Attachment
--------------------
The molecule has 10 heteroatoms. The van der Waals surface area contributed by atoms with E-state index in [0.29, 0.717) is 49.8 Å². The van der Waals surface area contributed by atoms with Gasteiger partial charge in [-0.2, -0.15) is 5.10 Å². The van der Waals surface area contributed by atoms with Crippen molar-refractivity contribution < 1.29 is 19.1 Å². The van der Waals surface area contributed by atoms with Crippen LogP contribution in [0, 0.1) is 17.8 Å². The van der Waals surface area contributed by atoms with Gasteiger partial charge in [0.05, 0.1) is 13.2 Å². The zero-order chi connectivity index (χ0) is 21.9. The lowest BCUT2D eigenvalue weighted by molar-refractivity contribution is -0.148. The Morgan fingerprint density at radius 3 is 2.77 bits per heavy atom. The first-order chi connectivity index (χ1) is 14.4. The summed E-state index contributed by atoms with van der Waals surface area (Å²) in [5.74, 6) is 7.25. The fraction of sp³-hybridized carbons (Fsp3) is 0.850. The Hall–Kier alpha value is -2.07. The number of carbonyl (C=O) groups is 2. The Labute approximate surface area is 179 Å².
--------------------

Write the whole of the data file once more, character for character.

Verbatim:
The molecule has 10 heteroatoms. The van der Waals surface area contributed by atoms with E-state index in [0.29, 0.717) is 49.8 Å². The van der Waals surface area contributed by atoms with Gasteiger partial charge in [-0.2, -0.15) is 5.10 Å². The van der Waals surface area contributed by atoms with Crippen molar-refractivity contribution < 1.29 is 19.1 Å². The van der Waals surface area contributed by atoms with Crippen LogP contribution in [0, 0.1) is 17.8 Å². The van der Waals surface area contributed by atoms with Gasteiger partial charge in [0.05, 0.1) is 13.2 Å². The zero-order chi connectivity index (χ0) is 21.9. The lowest BCUT2D eigenvalue weighted by molar-refractivity contribution is -0.148. The Morgan fingerprint density at radius 3 is 2.77 bits per heavy atom. The first-order chi connectivity index (χ1) is 14.4. The summed E-state index contributed by atoms with van der Waals surface area (Å²) in [5.74, 6) is 7.25. The fraction of sp³-hybridized carbons (Fsp3) is 0.850. The Hall–Kier alpha value is -2.07. The number of carbonyl (C=O) groups is 2. The Labute approximate surface area is 179 Å².